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John Vanderslice Kicks Genre

John Vanderslice gives the singer/songwriter genre a huge kick in the ass.

You go to his show expecting a little sensitive strumming, some smart cultural allusions, a heartbreaking clarity about love and loss. You get all that, don't worry, but set to the biggest, baddest-ass drum lines you've ever heard. You knew JV liked hip-hop, didn't you? And Robert Lowell? Well, he likes them together, and you will, too, so get over it.

For this low-key 10 o'clock show in Western Massachusetts' college country, Vanderslice has brought along Page France, a five-piece indie-pop band out of Delaware formed around songwriter Michael Nau. Page France's music is earnestly joyful, punctuated by big, thumping bass-drum thuds and hand claps, but mostly it takes a back seat to Nau's lyrics and delivery. The songs are engaging, apparently simple, but exuberantly sung in Nau's breathy, interval-jumping style, guitars strummed in 4/4 patterns and bass booming up from the bottom. The band performs the best songs from last year's Hello Dear Wind: the wide-eyed Sunday school oddity "Jesus" ("Jesus will come through the ground so dirty"), which has, more than anything, earned Page France the Christian tag; "Chariot," with its hand-clapped celebratory air; and the two-chord surrealism of "Elephant." There's an eccentric sweetness to these songs, with their images of cherubim and trampolines, windy days and junkyards, set against a steady thrum of folk-rock chords. Like the singer's voice, the band's songs are all poised between vulnerability and playfulness, a delicate sweet-sour balance that is charming enough, but never mesmerizing.

Vanderslice takes the stage after a short break, a full rock 'n' roll band in tow — David Boecker on bass, David Douglas on drums, and Ian Bjornstad on a finicky but wonderful Wurlitzer keyboard (more on this later). Last year's Pixel Revolt was a relatively restrained affair, setting Vanderslice's personal turmoil and doubts about the war against a minimally limned musical background. These were not the kind of songs that made you want to dance. The live show is intended, from the beginning, to be a whole different animal, drawing from all of Vanderslice's solo albums, and infusing his songs with an aggressively rock, goofily exuberant sense of fun.

This is a band that splices flamenco-style handclaps and groove-heavy bass lines into "Plymouth Rock," a roaring Apes-like organ blast into biting love-gone-wrong songs. There's a huge, block-rocking hip-hop beat behind "Up Above the Sea" from Cellar Door, and even "Exodus Damage" has an outsized Western-swing flavor that wasn't there on the record.

With "Exodus Damage," Vanderslice announces that the regular set has ended, and if the audience wants the band to play more, we'll have to yell for encores from now on. He's kidding, of course, but for the next couple of songs, some guy in the front yells "encore" every time, which seems to tickle the band. These following songs hopscotch through the Vanderslice discography, the jangly "Keep the Dream Alive" from Time Travel Is Lonely, "Cool Purple Mist" from Life and Death of an American Four-Tracker, and the tom-tom-battering "Heated Pool and Bar," from Cellar Door, which establishes Douglas as the hardest-working drummer in the singer/songwriter genre. There's some band chit-chat about whether Vanderslice looks more like "a young Homer Simpson" (don't see it) or a Christmas elf (um, yeah, sometimes), and then Vanderslice introduces his band.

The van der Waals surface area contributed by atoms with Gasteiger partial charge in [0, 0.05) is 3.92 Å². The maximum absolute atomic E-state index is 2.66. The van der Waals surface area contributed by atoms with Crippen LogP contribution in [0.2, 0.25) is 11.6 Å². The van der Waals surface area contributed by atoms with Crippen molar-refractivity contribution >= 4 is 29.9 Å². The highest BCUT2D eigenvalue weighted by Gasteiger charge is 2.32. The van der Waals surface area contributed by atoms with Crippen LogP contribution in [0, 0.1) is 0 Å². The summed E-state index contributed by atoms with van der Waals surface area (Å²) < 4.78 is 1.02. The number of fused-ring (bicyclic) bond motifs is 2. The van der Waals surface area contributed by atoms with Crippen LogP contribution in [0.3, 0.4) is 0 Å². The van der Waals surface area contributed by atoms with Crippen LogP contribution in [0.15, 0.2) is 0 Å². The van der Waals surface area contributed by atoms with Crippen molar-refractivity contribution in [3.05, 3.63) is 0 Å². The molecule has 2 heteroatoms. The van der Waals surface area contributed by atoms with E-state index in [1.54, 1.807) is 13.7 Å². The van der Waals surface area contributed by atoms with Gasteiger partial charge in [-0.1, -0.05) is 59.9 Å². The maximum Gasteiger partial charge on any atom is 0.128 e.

The Wurlitzer has, by this time, ruptured a reed and lost a note, causing Vanderslice to launch into a somewhat sordid story about the assault and abandonment of a used Wurlitzer the previous night at Middle East. Bjornstad's instrument, it turns out, is always breaking down, and replacement parts are expensive. A fan in Boston had approached the band and said he had a used Wurlitzer he'd sell them for $50. They could take the reeds out and use them for replacements. They had hastily removed what they needed and left the shell of the instrument at Middle East. The story ends — with some description of Bjornstad having to return to the club and ducking abuse from people who could not believe someone had left a broken Wurlitzer there — just as the instrument is fixed, and the show goes on with a hard-rocking, percussive version of "Pale Horse."

Vanderslice briefly mentions the tour-only Suddenly It All Went Dark, a collection of acoustic versions of Pixel Revolt songs, before launching into a mini-set from this album, luminously beautiful versions of "New Zealand Pines," "Trance Manual," and, saving best for last, a thunderously dramatic take on "Radiant With Terror," the Robert Lowell adaptation.

The set closes with the jangly-sweet "Time Travel Is Lonely" and a far more jagged version of "Angela," from Pixel Revolt. I never noticed on the record that Vanderslice borrows the signature girl-group drum beat from "My Boyfriend's Back" for this song. It makes perfect sense, though, in the context of the perils of pet-sitting, the opposing attractions of freedom and safety, and the siren call of the road.

John Vanderslice is on tour again, bringing a full band to put meat on his intelligent and fragile songs. If your cage door opens, even for a minute, you should go. — Jennifer Kelly [Wednesday, May 3, 2006]

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